10 questions with ... Marama Muru-Lanning

Our first installment of '10 questions with ...' features Dr Marama Muru-Lanning. We asked her about her recently released book, Tupuna Awa: People and Politics of the Waikato River.

Dr Marama Muru-Lanning with her latest book. Photo: Mark Taylor/Fairfax NZ.

Dr Marama Muru-Lanning with her latest book. Photo: Mark Taylor/Fairfax NZ.

1. How would you describe your book to a non-anthropological audience?

For hapū and iwi of the lands that border its 425-kilometre length, the Waikato River is an ancestor, a taonga and a source of mauri, lying at the heart of identity and chiefly power. It is also subject to governing oversight by the Crown and intersected by power stations mananged by partially privatised electricity generating companies. My book examines the debates over water in one New Zealand River over a single recent period of time and provides a lens through which to view modern iwi politics, debates over water ownership and contests for power between Māori and the state.

2. Why now?

My book gives voice to flaxroot Māori who live alongside the Waikato River. It demonstrates that while some people are drawing money and mana out of their recent associations to the Waikato River most Māori whānau who have endured the river for generations have had little improvement to their lives.

3. What kind of assumptions do you unsettle in this book?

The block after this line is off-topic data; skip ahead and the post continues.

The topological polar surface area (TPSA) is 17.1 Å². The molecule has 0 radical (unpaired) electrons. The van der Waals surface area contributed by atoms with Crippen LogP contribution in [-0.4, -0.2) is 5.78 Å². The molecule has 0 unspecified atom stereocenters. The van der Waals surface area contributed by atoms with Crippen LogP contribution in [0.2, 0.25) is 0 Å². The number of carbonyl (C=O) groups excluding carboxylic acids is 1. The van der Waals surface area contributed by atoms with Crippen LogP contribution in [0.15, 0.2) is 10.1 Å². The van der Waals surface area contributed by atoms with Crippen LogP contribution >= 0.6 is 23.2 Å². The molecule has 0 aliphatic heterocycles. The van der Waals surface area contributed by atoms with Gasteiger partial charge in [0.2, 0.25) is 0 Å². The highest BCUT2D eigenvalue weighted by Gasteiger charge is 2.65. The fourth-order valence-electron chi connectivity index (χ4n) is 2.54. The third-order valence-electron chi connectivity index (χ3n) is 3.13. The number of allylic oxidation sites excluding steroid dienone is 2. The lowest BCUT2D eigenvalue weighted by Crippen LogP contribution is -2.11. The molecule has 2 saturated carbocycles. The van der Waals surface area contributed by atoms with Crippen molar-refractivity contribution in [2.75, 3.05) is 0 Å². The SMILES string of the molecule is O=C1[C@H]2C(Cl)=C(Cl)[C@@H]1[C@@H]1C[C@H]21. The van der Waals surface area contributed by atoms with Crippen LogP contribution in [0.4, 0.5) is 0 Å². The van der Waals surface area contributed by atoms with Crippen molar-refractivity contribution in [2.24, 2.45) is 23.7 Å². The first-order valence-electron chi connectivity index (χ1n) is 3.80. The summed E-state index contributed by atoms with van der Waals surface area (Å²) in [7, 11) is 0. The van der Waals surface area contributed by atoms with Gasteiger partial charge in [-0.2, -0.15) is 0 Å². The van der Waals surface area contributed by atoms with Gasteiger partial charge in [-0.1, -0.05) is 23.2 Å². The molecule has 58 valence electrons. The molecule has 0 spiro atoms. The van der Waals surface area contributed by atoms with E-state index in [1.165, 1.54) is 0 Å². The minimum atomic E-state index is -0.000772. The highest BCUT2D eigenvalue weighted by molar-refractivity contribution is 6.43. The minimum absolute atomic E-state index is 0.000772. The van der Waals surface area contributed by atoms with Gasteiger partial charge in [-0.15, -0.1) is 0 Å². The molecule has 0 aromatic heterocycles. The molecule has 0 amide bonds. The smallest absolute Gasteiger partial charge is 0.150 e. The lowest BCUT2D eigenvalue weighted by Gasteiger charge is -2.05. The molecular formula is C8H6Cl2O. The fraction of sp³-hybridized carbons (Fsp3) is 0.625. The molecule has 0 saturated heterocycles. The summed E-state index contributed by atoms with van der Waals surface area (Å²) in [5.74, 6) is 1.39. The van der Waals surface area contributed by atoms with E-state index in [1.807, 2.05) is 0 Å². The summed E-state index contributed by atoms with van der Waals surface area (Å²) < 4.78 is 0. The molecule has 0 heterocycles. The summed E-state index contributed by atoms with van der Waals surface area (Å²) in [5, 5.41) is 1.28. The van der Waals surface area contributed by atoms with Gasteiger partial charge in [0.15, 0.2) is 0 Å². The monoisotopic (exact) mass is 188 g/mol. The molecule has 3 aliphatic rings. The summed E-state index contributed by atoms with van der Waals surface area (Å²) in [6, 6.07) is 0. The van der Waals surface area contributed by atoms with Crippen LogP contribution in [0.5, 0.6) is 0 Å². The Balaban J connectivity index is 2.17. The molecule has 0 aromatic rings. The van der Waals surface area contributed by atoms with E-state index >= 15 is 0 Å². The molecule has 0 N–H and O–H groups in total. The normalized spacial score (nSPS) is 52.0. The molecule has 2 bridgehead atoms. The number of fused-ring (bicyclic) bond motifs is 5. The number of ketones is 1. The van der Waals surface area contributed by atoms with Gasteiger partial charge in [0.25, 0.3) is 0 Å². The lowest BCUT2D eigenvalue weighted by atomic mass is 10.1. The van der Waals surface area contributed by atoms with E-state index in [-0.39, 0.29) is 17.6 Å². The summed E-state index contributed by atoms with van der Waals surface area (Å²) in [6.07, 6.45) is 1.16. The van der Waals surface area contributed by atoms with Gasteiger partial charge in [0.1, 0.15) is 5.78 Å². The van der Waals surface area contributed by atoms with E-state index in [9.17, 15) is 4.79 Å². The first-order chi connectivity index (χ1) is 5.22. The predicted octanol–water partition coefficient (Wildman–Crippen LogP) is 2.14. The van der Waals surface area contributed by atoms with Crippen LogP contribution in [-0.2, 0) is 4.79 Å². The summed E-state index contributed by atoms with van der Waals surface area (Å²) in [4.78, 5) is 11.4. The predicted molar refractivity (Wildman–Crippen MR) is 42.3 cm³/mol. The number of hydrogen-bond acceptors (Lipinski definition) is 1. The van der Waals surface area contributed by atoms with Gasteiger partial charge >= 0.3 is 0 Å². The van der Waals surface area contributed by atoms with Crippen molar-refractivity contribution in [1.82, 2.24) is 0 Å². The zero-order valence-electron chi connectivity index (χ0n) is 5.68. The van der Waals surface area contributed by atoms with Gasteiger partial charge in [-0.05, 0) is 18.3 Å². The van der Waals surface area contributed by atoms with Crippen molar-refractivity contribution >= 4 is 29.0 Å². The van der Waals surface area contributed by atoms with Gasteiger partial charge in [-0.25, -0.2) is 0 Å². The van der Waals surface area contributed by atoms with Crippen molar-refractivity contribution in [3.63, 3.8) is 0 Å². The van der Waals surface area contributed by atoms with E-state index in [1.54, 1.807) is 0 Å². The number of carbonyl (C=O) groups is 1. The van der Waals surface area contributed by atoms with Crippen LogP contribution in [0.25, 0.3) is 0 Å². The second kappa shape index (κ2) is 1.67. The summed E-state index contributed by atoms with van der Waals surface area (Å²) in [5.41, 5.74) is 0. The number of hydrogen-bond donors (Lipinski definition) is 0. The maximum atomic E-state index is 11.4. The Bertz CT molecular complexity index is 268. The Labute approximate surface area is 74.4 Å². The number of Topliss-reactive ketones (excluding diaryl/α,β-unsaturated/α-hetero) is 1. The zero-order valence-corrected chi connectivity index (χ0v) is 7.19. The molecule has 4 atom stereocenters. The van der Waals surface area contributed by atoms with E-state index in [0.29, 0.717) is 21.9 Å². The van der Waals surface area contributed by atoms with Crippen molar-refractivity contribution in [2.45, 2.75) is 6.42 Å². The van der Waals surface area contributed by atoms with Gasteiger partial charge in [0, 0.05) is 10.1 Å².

That Māori are not a homogenous group who all think the same thing.

4. What drew you to your topic?

Intuition - and an afinity with indigenous peoples overseas who have been alienated from their local rivers.

5. How was your publisher?

Auckland University Press were great to work with and I would highly recommend this publisher.

6. What’s your favourite part of the book?

I am proudest of Chapter 4: Different Understandings of Owning the Waikato River.  I think the chapter makes a valuable contribution to anthropological literature and scholarship.

7. What have you learnt about yourself as a writer as a result of this?

That it is really important to keep reading other peoples’ work when you are writing and that good editors like Ginny Sullivan are a gift from the heavens.

8. Would you write another book?

Maybe.

9. What’s next?

Back to my Marsden Research Project which examines how contemporary privatisation processes redefine Māori relationships with their lands resources and ancestral territories. My study asks: how are Māori dealing with the partial sale of electricity companies that draw on resources understood as tūpuna (ancestors), taonga (treasures), atua (super-natural beings) and whānau (family); have Māori become shareholders in electricity assets; and how might that mediate their duties as kaitiaki (guardians)?

10. What are you reading at the moment?

Property in Question: appropriation, recognition and value transformation in the global economy. By Humphrey, C. & Verdery, K. Berghahn Books.

Te Puea: A Life. By Michael King. Penguin Books.

A Suitable Boy. By Vikram Seth. Harper Collins.